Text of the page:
Saticoy Bay decision
On January 26, 2017, the Nevada Supreme Court issued a decision in Saticoy Bay 305 Durango #104 v. Wells Fargo Home Mortgage, NSC Case 68630. The Nevada Supreme Court directly addressed and contradicted the Ninth Circuit’s opinion in Bourne Valley Court Tr. v. Wells Fargo Bank, NA, 2016 U.S. App. LEXIS 14857 (9th Cir. Nev. Aug. 12, 2016) regarding the constitutionality of NRS 116.3116. The District Court dismissed the action and ruled that Chapter 116 of the Nevada Revised Statutes violated Wells Fargo’s due process rights and was facially unconstitutional. The Nevada Supreme Court rejected this finding and reversed and remanded back to the District Court.
The Nevada Supreme Court declared on a 5-0 decision that the Due Process Clauses of theUnited States and Nevada Constitutions are not implicated in an HOA's non-judicial foreclosure of an HOA Lien. In addition, the Nevada Supreme Court held that the extinguishment of a subordinate deed of trust through an HOA's non-judicial foreclosure does not violate the Takings Clauses of the United States and Nevada Constitutions. Directly contradicting the majority opinion of the Ninth Circuit Panel, the Nevada Supreme Court concluded that an HOA acting pursuant to NRS 116.3116 et seq. cannot be deemed a state actor because action by a private party pursuant to a statute, without something more, is not sufficient to justify a characterization of that party as a state actor and that non-judicial foreclosure does not involve significant state action. Additionally the Nevada Supreme Court rejected Wells Fargo’s argument that the enactment of the statute by the Legislature was sufficient to trigger state deprivation of rights. Because the right to foreclosure is optional to the HOA and not mandated or compelled by statute, the state is not participating in the non-judicial foreclosure.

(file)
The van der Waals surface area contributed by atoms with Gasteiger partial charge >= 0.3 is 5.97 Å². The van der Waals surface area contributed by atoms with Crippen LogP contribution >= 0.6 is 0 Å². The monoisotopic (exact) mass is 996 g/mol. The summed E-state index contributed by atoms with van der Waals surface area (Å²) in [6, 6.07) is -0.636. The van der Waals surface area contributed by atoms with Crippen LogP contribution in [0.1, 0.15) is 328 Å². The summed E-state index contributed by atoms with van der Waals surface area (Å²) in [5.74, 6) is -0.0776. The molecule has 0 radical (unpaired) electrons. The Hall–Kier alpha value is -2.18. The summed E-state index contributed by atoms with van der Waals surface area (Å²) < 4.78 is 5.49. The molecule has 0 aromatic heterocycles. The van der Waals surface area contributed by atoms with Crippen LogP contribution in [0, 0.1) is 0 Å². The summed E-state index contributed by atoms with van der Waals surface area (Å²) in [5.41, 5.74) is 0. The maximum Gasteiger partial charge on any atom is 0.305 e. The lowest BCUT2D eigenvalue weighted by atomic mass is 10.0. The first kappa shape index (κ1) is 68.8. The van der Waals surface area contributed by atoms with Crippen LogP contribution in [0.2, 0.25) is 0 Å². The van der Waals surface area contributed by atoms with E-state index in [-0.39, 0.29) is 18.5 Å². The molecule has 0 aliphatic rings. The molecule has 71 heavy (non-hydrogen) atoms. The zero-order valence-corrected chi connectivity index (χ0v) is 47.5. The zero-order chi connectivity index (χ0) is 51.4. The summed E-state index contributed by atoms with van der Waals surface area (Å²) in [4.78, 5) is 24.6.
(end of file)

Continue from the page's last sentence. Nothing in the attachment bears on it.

Secondarily the Nevada Supreme Court ruled that non-judicial foreclosure sales do not amount to a taking under the Takings Clause. The Nevada Supreme Court ruled that the State of Nevada had not directly appropriated Wells Fargo’s lien or the property subject to the lien. Likewise NRS 116.3116 was not a regulatory taking, in that there is no necessary economic impact to Wells Fargo because Wells Fargo’s deed of trust could have been paid from the sales proceeds and the HOA was not required to foreclose. Secondarily there was no interference with any legitimate investment-backed expectation because Wells Fargo knew or should have known when it made its Deed of Trust that Chapter 116 might create a superpriority interest in the HOAs. Merely because the Nevada Legislature decided to statutorily alter the priority of liens does not implicate a taking.
The Nevada Supreme Court also issued a decision in Saticoy Bay 2021 Gray Eagle v. JP Morgan Chase, NSC Case 68431, which held that the three-year limit in NRS 116.3116(6) is not a statue of limitations for actions related to foreclosure of HOA liens but merely is an expiration date for what past due assessments are included in the lien as of the date of sale.